As a child Iain Crichton Smith was raised speaking Gaelic on the island of Lewis. At school in Stornoway he spoke English. Like many islanders before and since, his culture was divided: two languages and two histories entailing exile. His divided perspective delineated the tyranny of history and religion, of the cramped life of small communities, and gave him a compassionate eye for the struggle of women and men in a world defined by denials. After the Dance proves that big themes - love, history, power, submission, death - can be addressed without the foil of irony and acquire resonance when given a local habitation and a voice that risks pure, humane, impassioned speech.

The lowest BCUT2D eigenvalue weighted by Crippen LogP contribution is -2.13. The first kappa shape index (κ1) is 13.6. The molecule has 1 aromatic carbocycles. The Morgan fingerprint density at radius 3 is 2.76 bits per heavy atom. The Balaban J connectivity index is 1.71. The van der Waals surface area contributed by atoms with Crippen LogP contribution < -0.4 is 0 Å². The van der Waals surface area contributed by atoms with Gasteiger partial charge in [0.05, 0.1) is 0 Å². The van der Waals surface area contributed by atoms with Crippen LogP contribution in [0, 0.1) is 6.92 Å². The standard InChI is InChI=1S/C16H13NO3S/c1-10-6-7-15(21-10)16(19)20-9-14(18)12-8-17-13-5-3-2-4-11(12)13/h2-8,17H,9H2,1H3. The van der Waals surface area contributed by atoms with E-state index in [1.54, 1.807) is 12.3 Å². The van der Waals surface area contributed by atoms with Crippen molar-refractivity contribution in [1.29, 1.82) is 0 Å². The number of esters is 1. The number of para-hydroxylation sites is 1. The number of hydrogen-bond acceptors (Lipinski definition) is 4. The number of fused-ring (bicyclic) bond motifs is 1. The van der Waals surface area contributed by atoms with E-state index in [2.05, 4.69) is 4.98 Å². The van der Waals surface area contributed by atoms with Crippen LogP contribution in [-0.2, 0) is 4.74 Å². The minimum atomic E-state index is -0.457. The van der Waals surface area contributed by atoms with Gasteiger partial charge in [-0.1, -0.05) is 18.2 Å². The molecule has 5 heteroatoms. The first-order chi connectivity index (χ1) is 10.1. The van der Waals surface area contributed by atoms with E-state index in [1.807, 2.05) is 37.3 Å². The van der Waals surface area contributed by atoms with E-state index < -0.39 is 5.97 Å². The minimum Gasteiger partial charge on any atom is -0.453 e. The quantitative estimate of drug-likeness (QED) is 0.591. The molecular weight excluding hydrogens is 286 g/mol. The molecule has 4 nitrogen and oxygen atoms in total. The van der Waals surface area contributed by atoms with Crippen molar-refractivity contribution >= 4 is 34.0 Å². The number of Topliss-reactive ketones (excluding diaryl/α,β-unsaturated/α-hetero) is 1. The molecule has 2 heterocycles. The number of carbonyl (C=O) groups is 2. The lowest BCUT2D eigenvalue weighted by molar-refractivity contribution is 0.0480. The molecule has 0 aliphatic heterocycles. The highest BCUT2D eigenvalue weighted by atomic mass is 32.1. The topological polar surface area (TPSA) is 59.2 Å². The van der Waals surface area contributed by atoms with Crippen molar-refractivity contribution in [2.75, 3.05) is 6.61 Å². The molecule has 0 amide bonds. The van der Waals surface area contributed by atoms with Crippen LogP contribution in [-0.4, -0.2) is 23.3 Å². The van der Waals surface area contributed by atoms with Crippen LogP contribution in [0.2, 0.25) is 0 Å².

This updated edition includes the story `Home'